El otro blog para cosas más serias

El otro blog para cosas más serias
El otro blog para cosas más serias

lunes, 11 de abril de 2011

Fascinante (The Economist)

Ants solve their own version using chemical signals called pheromones. When an ant finds food, she takes it back to the nest, leaving behind a pheromone trail that will attract others. The more ants that follow the trail, the stronger it becomes. The pheromones evaporate quickly, however, so once all the food has been collected, the trail soon goes cold. Moreover, this rapid evaporation means long trails are less attractive than short ones, all else being equal. Pheromones thus amplify the limited intelligence of the individual ants into something more powerful.
Y cómo su racionalización puede hacer más eficientes las redes de distribución reduciendo los trayectos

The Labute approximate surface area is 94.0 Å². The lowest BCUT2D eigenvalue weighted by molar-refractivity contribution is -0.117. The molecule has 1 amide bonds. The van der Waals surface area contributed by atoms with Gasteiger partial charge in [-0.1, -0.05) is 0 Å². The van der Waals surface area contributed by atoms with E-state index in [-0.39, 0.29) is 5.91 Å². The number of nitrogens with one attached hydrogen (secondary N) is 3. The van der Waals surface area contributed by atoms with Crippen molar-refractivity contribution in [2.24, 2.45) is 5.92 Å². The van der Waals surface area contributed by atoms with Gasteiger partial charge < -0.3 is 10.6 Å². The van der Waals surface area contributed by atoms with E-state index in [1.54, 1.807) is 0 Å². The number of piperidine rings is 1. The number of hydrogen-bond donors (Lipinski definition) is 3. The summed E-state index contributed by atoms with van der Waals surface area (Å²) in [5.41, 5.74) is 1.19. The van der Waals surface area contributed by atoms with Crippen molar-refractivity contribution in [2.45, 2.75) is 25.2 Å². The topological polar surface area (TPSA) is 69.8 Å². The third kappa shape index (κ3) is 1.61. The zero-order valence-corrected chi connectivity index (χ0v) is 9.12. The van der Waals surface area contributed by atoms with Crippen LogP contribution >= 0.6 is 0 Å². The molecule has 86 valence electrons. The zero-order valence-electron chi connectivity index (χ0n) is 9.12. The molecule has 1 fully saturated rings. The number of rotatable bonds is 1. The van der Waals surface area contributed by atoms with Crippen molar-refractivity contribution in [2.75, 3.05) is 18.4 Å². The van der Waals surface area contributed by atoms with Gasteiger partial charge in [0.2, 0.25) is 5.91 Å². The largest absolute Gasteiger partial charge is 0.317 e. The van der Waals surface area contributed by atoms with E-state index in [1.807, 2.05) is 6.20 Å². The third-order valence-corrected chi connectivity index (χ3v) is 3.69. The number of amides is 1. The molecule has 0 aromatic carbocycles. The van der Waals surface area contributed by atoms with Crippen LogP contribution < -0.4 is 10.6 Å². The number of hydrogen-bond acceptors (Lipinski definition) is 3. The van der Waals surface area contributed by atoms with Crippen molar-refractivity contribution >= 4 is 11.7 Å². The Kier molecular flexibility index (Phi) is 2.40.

In 1992 Dr Dorigo and his group began developing Ant Colony Optimisation (ACO), an algorithm that looks for solutions to a problem by simulating a group of ants wandering over an area and laying down pheromones. ACO proved good at solving travelling-salesman-type problems. Since then it has grown into a whole family of algorithms, which have been applied to many practical questions. Its most successful application is in logistics. Migros, a Swiss supermarket chain, and Barilla, Italy’s leading pasta-maker, both manage their daily deliveries from central warehouse to local retailers using AntRoute. This is a piece of software developed by AntOptima, a spin-off from the Dalle Molle Institute for Artificial Intelligence in Lugano (IDSIA), one of Europe’s leading centres for swarm intelligence. Every morning, the software’s “ants” calculate the best routes and delivery sequences, depending on the quantity of cargo, its destinations, delivery windows and available lorries. According to Luca Gambardella, the director of both ISDIA and AntOptima, it takes 15 minutes to produce a delivery plan for 1,200 trucks, even though the plan changes almost every day.

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